The School of Art, or 'Margaret Street' as it is more affectionately referred to, is without question, the finest late Victorian building in Birmingham.
John Henry Chamberlain's Birmingham Municipal School of Arts and Crafts has been in continuous use since opening in 1885, passing into the hands of Birmingham City University in 1990.
As a rapidly growing industrial city, Birmingham recognised the importance of art education for the 'designers' working in its manufacturing businesses, to improve the quality of the products being manufactured and exported throughout the British Empire.
It was also designed to physically express the art education manifesto of the School led by its radical headmaster Edward R. Taylor – a manifesto that encouraged students to copy directly from nature and to execute their designs in the medium for which they were intended.
This was in direct contrast to the South Kensington system of teaching practised in every other art school in the country and Chamberlain's building was an architectural two fingers up at the establishment represented in the form of the adjacent ponderously classical Council House built six years earlier.
Funded by the liberal elite of Birmingham, it was built in two phases with the first, designed by Chamberlain, a 'tour de force' of Ruskinian Gothic. Sadly, Chamberlain died on the day he opened William Sapcote's winning tender.
The second, a straightforward extension of 11 identical bays of the building down Cornwall Street was designed by William Martin and his son Frederick and completed in 1893. The school and its building were hugely influential at the end of the 19th century with Edward Burne-Jones and William Morris among its visiting lecturers.
Chamberlain's building is a masterpiece and has one of the best preserved Victorian interiors in the city. The showpiece of the interior is the small but dramatic museum space immediately accessible from the entrance.
This tuck-pointed brickwork walled gothic hall is lined with pink granite columns and stone arches that lead the eyes up to the timber roof trusses and glazed roof. The main working spaces of the building are the studios on the top floor, which are large and constructed with big decorative iron arches, vaulted ceilings and north facing rooflights that flood the spaces with natural light.
Prominent features of the building – often mistaken as chimneys, are the tall brick and stone topped ventilation stacks. These drive the natural ventilation system that was integral to the design of the building, drawing fresh air into the interiors and pulling stale air up and out through the stack.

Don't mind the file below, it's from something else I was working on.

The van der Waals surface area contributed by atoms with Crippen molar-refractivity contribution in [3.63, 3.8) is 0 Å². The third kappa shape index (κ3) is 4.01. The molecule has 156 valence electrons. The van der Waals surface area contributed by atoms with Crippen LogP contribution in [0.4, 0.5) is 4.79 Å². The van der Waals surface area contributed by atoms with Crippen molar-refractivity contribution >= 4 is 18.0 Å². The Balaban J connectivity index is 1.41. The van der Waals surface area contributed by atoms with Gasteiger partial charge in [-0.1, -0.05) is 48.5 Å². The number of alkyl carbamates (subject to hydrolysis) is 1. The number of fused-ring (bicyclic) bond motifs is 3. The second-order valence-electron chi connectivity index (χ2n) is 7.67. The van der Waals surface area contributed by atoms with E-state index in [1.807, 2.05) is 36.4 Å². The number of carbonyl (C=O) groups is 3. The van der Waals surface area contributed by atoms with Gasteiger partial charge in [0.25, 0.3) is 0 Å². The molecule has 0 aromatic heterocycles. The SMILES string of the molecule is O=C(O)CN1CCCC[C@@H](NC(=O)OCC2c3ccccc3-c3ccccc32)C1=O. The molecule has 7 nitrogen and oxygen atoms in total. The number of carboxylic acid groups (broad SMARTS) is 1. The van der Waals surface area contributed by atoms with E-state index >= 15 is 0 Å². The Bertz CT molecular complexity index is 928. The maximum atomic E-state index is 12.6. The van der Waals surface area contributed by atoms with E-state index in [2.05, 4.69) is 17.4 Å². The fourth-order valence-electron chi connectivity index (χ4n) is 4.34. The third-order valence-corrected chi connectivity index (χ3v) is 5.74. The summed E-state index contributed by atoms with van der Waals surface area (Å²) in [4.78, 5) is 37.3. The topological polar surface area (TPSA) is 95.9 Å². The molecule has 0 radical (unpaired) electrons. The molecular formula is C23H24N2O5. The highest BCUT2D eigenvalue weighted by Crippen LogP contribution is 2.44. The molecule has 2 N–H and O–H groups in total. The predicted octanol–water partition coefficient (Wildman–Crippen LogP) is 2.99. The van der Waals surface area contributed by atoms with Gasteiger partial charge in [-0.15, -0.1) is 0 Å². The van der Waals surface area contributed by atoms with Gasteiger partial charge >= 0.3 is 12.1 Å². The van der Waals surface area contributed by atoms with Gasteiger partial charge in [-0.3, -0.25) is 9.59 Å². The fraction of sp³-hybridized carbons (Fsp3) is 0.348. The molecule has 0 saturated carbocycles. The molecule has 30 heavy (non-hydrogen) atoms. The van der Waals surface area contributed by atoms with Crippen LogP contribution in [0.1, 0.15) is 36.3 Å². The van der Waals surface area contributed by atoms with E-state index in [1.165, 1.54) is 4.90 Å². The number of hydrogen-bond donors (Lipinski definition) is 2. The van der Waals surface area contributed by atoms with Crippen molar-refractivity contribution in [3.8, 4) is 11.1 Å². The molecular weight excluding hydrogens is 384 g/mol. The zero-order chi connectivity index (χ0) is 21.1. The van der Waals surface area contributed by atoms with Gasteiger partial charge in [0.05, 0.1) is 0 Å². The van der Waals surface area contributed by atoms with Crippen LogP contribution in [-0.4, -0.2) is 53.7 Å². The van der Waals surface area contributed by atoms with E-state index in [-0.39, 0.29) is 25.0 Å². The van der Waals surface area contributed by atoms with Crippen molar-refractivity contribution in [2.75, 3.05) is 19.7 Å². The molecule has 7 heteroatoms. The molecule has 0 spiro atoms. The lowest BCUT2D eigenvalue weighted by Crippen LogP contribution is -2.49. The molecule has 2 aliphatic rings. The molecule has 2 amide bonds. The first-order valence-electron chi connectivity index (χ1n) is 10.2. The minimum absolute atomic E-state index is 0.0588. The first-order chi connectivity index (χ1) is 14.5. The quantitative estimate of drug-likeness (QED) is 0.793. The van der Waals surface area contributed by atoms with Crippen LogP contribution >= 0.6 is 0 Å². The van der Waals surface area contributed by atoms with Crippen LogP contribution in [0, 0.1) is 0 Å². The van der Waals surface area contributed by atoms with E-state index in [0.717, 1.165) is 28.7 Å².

The report of the opening ceremony that appeared in the Birmingham Post in 1885 describes a large Gothic memorial to Chamberlain built into the end wall of the museum, and indeed this is shown on the original drawings. Chamberlain is remembered in his building on a beautifully carved stone tablet in a quiet corner of the space.
When the years of paint were removed from the brickwork of the museum, it became clear that the original memorial had been removed, and Chamberlain demoted to his current position. We can only guess at what politics were at play.
The building's Grade I listing in 1971 was not matched with suitable funds for repair and by 1990 the building was in very poor condition.
Moreover the building had never provided the range of spaces necessary to meet the changing needs of university art education over the course of the 20th century. In response to these changes a series of ad hoc alterations to create smaller rooms for offices and seminars had turned the building into a confusing warren.
In 1995 Associated Architects designed a £5.5 million refurbishment scheme, which carefully introduced floating mezzanine levels, glass lifts, spiral staircases and specialist work spaces, while retaining the original wood interiors and decorative features.
The School of Art is one of the most beautiful and extraordinary educational environments in the country, a fitting home for a stunning modern art school with light airy studios and cutting-edge technology.
Article by Matthew Goer, Director, Associated Architects
Published in the Birmingham Post, 23 December 2014